Bill Monroe

  • The father of Bluegrass music, the singer, songwriter and mandolin player was born in 1911 in Rosine Kentucky. He died in 1996 several months after he had a stroke.
  • Monroe was born into a musical family – his mother sang and played several instruments, his brothers played the fiddle and guitar, and he learned the mandolin when he was ten years old. His parents died when he was a pre-teen, so he lived with his uncle. Soon, he was playing in his uncle’s band at local dances. At 18, he moved to northwestern Indiana where two of his brothers worked at an oil refinery. Monroe got a job at the refinery and he performed in a country string group with his brothers. They began to get exposure in Chicago, and by 1934, Bill and his brother Charlie were performing as The Monroe Brothers. Two years later, they were signed to a recording contract. Over the next two years, they recorded over 60 songs.
  • In 1938, Charlie left to form another band, the Kentucky Pardners. Bill wanted to form a group that combined old-time country string music with the blues, with virtuoso performances on the instruments. Monroe moved to Arkansas and formed a group called the Kentuckians, but after a few months, the band fell apart. He then moved to Atlanta and formed Bill Monroe & the Blue Grass Boys. They performed on local radio, and in October 1939 they performed New Muleskinner Blues at the Grand Ole Opry. It was the birth of Bluegrass music.
  • During the 40s, the group developed its style, with Monroe’s tenor vocal and skilled mandolin creating their signature sound. In 1944, guitarist Lester Flatt and banjo player Earl Scruggs joined the lineup which already included Monroe, fiddlers Chubby Wise and Howdy Forrester and bassists Howard Watts and Joe Forrester. Recordings by this lineup started to chart – Kentucky Waltz reached #3 and Footprints in the Snow peaked at #5. This version of the group recorded 28 songs which became bluegrass classics. The most famous was Blue Moon of Kentucky, which Elvis Presley famously recorded. Monroe’s version was chosen by the Library of Congress in 2002 to be added to the National Recording Registry.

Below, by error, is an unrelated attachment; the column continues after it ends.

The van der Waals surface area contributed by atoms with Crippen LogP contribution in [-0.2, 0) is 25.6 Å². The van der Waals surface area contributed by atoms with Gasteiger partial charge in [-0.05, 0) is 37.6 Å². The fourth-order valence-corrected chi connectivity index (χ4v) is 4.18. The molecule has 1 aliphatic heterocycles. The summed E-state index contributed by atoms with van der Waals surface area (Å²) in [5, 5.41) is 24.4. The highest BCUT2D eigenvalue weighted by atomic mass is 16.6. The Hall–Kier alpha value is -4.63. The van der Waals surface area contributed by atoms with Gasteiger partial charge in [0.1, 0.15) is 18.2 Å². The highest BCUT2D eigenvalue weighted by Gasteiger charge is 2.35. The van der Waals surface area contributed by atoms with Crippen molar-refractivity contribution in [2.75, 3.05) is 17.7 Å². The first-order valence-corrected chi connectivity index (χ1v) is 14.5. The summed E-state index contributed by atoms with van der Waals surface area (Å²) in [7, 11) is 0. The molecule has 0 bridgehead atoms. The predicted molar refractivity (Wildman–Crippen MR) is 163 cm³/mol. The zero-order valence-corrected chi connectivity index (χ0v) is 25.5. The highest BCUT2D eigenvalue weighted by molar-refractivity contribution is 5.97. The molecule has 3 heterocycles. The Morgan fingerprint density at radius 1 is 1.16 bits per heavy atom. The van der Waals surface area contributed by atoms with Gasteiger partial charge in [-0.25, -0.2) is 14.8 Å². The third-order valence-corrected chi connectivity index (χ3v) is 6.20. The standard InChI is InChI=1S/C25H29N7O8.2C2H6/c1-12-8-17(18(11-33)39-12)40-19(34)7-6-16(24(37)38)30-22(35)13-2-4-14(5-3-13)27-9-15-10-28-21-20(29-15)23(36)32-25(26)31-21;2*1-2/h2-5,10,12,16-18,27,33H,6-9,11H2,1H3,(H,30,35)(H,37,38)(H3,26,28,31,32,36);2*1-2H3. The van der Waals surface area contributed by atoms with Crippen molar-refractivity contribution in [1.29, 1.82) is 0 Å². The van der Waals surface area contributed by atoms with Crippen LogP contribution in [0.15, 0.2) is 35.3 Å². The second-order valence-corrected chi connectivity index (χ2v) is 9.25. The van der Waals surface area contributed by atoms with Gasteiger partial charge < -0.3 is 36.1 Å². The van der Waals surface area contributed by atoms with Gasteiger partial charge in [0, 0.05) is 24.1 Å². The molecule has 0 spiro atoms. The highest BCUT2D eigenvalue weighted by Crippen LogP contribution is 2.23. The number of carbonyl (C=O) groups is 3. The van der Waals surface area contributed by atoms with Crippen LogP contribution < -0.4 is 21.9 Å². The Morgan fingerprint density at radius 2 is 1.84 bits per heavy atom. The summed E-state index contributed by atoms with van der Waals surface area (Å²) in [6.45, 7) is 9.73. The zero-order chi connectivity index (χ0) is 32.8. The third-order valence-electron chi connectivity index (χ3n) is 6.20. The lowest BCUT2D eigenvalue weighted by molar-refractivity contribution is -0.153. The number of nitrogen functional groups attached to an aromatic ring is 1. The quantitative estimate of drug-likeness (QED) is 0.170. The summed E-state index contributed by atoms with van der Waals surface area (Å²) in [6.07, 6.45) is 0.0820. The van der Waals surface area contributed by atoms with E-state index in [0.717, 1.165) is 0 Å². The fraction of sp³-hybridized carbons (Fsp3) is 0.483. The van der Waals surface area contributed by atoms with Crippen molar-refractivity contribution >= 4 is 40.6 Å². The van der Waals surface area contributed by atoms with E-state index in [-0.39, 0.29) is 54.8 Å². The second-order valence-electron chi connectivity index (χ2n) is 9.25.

• During the 50s, Monroe toured constantly and he released dozens of singles. His first bluegrass album was released in 1958 – Knee Deep in Bluegrass. By the late 50s, his popularity had waned as rock music began to emerge, and even among bluegrass artists, his friends Flatt and Scruggs and their band the Foggy Mountain Boys surpassed Monroe in popularity.
  • The revival of folk music in the 60s revitalized Monroe’s career. He played on college campuses and at bluegrass festivals, and a new generation of music lovers discovered him. He released five studio albums in the 60s, and in 1967 he founded his own bluegrass festival, the Bill Monroe Bean Blossom Festival. The festival became the longest continuously running festival ever – the 2022 festival in June will be its 56th year.
  • In the 70s and beyond, he continued to tour and record. Twelve studio albums were released between 1972 and 1991, and over 80 compilations were released over the years. In 1970, he was inducted into the Country Music Hall of Fame. In 1988 he won his only Grammy award for a recording when his album Southern Flavor won the Best Bluegrass Recording award. In 1993, he was given an honorary lifetime achievement Grammy award. In 1997, Monroe was inducted into the Rock & Roll Hall of Fame as an “early influencer.”
  • Unlike any other musical genre, bluegrass music can point to a sole person for its creation. Bill Monroe is universally credited as the father of bluegrass music. That’s impressive! Here’s a video of Bill Monroe and the Bluegrass Boys in Bill’s later years, performing Blue Moon of Kentucky.

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